02. December 2014

Setting the stage

There is an endless coming and going of set designers in Adlershof

One of the biggest in Germany: The costume stock in Adlershof
Scenic artist Mario Schünemann makes objects travel in time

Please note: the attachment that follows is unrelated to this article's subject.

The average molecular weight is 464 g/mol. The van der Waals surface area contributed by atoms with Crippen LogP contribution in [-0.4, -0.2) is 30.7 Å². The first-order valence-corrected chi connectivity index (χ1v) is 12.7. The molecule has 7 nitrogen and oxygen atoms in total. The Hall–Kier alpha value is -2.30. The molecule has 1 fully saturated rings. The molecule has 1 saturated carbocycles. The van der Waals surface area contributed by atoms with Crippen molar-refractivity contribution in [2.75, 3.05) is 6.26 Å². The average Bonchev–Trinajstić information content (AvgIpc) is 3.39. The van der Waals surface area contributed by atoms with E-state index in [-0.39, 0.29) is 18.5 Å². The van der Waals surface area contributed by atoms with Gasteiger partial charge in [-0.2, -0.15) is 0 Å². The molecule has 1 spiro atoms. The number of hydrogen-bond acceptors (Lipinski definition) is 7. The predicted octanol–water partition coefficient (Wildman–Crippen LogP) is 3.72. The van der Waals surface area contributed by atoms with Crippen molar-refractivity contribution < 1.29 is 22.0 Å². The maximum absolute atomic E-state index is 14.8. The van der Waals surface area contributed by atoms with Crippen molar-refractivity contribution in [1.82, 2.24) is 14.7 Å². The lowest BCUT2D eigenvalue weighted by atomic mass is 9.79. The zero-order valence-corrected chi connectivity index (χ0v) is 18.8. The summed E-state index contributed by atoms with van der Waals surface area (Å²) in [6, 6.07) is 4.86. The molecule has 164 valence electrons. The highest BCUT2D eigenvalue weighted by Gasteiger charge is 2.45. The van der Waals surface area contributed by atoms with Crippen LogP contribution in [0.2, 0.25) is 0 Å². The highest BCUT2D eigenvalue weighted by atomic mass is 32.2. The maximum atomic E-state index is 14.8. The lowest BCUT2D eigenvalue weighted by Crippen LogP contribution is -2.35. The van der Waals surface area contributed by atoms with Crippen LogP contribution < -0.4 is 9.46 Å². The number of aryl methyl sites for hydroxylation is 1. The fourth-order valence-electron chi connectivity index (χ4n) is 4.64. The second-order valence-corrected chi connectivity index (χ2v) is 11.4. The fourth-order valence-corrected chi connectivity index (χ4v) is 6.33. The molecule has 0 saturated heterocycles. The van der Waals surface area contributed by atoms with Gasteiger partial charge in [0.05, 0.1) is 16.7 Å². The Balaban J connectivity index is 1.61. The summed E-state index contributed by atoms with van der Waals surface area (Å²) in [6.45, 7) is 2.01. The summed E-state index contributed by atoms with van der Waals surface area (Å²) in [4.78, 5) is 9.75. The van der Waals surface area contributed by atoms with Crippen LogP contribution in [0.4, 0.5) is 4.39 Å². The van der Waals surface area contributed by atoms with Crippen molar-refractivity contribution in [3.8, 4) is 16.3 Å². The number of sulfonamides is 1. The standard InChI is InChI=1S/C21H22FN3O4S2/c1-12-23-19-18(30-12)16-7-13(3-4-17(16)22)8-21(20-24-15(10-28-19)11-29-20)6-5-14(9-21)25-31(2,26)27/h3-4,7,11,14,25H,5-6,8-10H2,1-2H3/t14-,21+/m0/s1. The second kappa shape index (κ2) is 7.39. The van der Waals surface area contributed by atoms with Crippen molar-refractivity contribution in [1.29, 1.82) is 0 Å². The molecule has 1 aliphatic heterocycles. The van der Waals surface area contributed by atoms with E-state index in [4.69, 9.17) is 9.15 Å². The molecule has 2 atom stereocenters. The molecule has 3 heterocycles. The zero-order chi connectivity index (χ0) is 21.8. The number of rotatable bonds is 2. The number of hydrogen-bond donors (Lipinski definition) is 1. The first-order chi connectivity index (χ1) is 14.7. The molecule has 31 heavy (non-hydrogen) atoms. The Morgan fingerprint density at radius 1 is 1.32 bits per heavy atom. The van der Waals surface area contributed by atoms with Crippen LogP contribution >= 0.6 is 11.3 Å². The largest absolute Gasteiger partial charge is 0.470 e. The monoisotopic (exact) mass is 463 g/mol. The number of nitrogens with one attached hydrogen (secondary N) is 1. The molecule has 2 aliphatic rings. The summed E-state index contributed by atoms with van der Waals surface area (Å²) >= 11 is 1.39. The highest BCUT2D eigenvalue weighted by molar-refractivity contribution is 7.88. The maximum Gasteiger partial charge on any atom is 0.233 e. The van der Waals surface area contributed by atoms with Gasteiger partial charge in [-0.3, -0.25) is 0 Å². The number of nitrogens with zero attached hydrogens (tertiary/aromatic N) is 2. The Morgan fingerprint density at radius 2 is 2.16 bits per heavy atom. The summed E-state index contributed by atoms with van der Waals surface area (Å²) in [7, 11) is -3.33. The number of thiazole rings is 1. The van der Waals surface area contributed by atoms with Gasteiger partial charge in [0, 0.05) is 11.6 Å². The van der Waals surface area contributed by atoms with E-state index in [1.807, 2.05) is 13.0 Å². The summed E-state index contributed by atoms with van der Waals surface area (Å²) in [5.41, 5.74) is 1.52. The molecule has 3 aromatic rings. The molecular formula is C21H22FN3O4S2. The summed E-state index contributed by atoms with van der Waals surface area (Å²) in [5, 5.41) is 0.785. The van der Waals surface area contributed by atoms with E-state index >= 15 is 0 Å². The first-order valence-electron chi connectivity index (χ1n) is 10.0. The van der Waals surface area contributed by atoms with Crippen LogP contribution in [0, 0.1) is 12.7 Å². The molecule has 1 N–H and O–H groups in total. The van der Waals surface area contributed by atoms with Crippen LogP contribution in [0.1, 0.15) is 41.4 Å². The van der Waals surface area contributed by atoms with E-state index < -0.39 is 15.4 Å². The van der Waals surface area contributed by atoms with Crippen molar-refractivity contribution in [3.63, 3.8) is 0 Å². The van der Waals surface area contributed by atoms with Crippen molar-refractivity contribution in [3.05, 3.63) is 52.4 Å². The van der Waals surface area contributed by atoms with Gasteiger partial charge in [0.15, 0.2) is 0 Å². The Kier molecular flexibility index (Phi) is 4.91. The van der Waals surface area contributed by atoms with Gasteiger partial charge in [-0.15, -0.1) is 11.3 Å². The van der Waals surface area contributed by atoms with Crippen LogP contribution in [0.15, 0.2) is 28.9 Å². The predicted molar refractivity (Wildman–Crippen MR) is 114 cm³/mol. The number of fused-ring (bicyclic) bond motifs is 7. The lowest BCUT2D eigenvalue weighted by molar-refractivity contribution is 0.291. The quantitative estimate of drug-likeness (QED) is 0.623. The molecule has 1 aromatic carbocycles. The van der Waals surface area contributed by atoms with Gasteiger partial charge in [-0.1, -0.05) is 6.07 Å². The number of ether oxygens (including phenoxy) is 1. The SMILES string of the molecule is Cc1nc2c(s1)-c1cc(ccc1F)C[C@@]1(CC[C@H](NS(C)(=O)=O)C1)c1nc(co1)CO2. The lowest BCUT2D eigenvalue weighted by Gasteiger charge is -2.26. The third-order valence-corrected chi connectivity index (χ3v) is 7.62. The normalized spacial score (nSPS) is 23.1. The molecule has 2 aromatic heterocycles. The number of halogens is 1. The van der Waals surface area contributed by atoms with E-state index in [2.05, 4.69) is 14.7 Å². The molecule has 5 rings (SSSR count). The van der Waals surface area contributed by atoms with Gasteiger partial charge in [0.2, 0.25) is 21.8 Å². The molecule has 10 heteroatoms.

Oscar Wilde once said: ”The stage is the return of art to life.” However, the ”stage” would often fall short without specialists such as the set designers of the companies drei d medien service and Set-Time Bühnentechnik, scenic artists like Mario Schünemann, or the people at the costume stock in Adlershof. Two golden deer have curled up in the meeting room of the company drei d. “Real-life bambis.“ The first, a model for a replica that is three-and-a-half metres high, the second was bought in an auction. For more than 15 years the stage designers of drei d medien service have been creating the annual set for the Bambi Awards. They also build the stage for the TV shows “The Voice of Germany“ and “The Voice Kids“ which are produced in nearby studios. Highlight of the set is the colossal key visual of “The Voice“ – the hand holding a microphone. The company works for almost every TV channel and for renowned production companies like Endemol or Constantin. They supply productions with lighting, sound and recording technology, or with the right set. The studio of political talkshow host, Anne Will, also depends on their neighbourly help. The painters, carpenters, metal workers, and decorators of Set-Time provide set construction, decorations, and props to outdoor and studio productions, not only for the aforementioned political talkshow in Studio H, but also for the music show rbb-Sommergarten (Summer Garden), the TV election debates, and the show of Berlin-born comedian Kurt Krömer. To change or accelerate the perception of time for the already fast-paced movie and TV business is the special gift of the Adlershof-based scenic artist Mario Schünemann. He calls that: “To make objects travel in time.“ Good intuition regarding relations and proportions is an important skill of the trade. And knowing many tricks. Frost patterns on windows are made with epsomite and beer. To artificially age textiles, he uses tea or what he calls “Mumpe“, a special mix of almost everything – and more beer! As an apprentice for GDR television, Schünemann did some paint jobs for the late night show “Ein Kessel Buntes“ or the German crime series “Polizeiruf“. Today, he paints for the children's programme “Bernd das Brot“ and large evening events such as the “Golden Lion“ or the German Film Awards. When you walk into the 4,000 sqm underworld beneath the production site of the Media City, you find a maze of hallways and shelves that reach the ceiling, jampacked with props, costumes, decorations. Treasures such as his-toric books and posters can also be spotted there as well as countless objects for movie, TV and theatre productions, or festivals. There is an endless coming and going of set designers. The results of their work can be marvelled at in films like “Sonnenallee“, “Die Flucht“ (The Escape), or “The Lives of Others“. Before reunification, the costume stock equipped the DEFA and GDR television. Today, the stock in Berlin is of the largest in Germany and the most important one worldwide for props from the GDR. The most popular treasure of the costume stock: Daniel Brühl's fictional living room from the movie “Goodbye Lenin“, completely refurbished. Except for the wallpaper, everything in that room, every book, every cup, even the calendar of the GDR youth organisation, is from the stock in Adlershof. By Franziska Hönow for Adlershof Special